In current times, the dynamics of a workplace have changed. The entire structures of offices have changed, business objective have transformed, flexible work is encouraged, and the gig economy has come into the picture. In such times HR has to overhaul rewards and incentive structure as well.
Unfortunately, too many businesses rely solely on salary increments to incentivize employees and on bonuses to reward employees. In doing so, they’re in danger of driving people out of the business rather than retaining them for the long-term. Incentives are designed to motivate the employee to perform better, while rewards are designed to show gratitude for employees and to increase loyalty among staff. When a business goes above and beyond with its incentives and rewards, it shows it cares about its staff and wants them to stay for as long as possible.
HR can restructure rewards to acknowledge exemplary behaviour, celebrate small wins. Explain that what will be considered as mediocre and define a threshold. Money shouldn’t be the primary way of rewarding staff. Getting creative about ways of acknowledging and providing recognition is critical. It could be, for example, giving paid days off, , sponsoring a suitable course, offer a skill development opportunity, or doing something that provides the employee with a unique and personal experience. The employee should feel rewarded.
# Ensure employees are motivated to achieve goals:
Insight for HR: Merely taking away unpleasant aspects of one’s work or work environment does not amount to motivation.
Motivation is very short-lived so HR will have to keep innovating especially in a virtual work environment. The happier your employees are at work, the more efficient your business flow will be. Therefore HR needs to be in touch with the real-time happening in the organisation. This can be done through employee pulse checks and a softer approach to productivity. But what happens when the overall employee motivation starts to decline even with good conditions in place?
HR managers are responsible for measuring and maintaining the positive mood company-wide and are the liaison between employees and management, especially in larger organisations. Identifying issues from both employee and employer perspective objectively, open communication, rewarding employees and promoting work-life balance are some of the ways HR can effectively ensure employees stay motivated. One way to evaluate practices is one-on-one reviews. This could be very effective to know about employee dissatisfaction and its attributes.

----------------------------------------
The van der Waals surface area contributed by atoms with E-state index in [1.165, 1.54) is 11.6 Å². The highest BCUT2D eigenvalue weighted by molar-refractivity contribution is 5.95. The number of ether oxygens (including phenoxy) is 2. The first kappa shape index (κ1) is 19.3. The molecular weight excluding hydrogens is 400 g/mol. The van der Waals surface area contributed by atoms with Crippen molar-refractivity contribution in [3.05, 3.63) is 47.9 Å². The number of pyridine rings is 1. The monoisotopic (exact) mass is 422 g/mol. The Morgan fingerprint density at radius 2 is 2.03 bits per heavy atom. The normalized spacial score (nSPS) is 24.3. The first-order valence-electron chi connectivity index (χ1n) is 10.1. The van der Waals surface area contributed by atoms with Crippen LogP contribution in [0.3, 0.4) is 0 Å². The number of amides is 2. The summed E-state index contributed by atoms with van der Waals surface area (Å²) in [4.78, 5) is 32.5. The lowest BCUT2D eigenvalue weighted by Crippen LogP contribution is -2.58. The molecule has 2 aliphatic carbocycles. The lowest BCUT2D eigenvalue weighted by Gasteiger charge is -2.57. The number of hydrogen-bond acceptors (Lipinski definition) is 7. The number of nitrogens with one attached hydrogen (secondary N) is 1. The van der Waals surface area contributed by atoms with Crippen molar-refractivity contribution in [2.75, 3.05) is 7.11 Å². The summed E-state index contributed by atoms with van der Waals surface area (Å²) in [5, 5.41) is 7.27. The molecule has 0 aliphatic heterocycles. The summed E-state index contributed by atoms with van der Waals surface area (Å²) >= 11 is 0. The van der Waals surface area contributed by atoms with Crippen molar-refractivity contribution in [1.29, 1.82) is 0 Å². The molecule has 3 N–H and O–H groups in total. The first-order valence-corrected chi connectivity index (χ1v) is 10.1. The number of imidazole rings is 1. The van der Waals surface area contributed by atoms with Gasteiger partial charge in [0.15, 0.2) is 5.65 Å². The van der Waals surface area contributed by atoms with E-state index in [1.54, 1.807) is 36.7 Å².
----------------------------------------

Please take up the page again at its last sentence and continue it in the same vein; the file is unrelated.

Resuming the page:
HR must take into cognisance that a critical component of ‘motivation’ in a given role is ‘organisational fitment’. People who do not feel personally aligned with the organisation’s values and mode of operation may not be working to their full potential, and may eventually seek to change jobs to join a more compatible organisation. Also, people who are feeling overworked and overwhelmed are often doing work that doesn’t come naturally to them. HR will have to do little work on motivation if they ensure they have the right talent in the right place and at the right time.
HR departments play the most critical role in managing emotions within the organisations. In times of uncertainty, the responsibility to keep employees happy rests with HR. It is a lot of work; it involves rebuilding existing practices to suit current work conditions, and develop new practices proactively to tide over uncertain times. Often there is pressure or sometimes even resistance from not just the employees but also senior leaders. I strongly recommend that in such a case, building a strong case driven by data, leading with empathy, providing guidance through change, providing clarity and purpose and safety and wellness are crucial factors which HR must actively offer to employees, as well as to the employer
At Yellow Spark, we help you navigate employee engagement through uncertainty and crisis. To know more write to us at firstname.lastname@example.org
Author Profile: Deepam Yogi is an adventurer at heart, socially conscious in her gut and professionally a strategic consultant. She co-founded Yellow Spark to support organisations to build workplaces that people love being a part of. Deepam describes herself as a shy yet opinionated writer and firmly believes that most answers to complex issues lie in simple communication.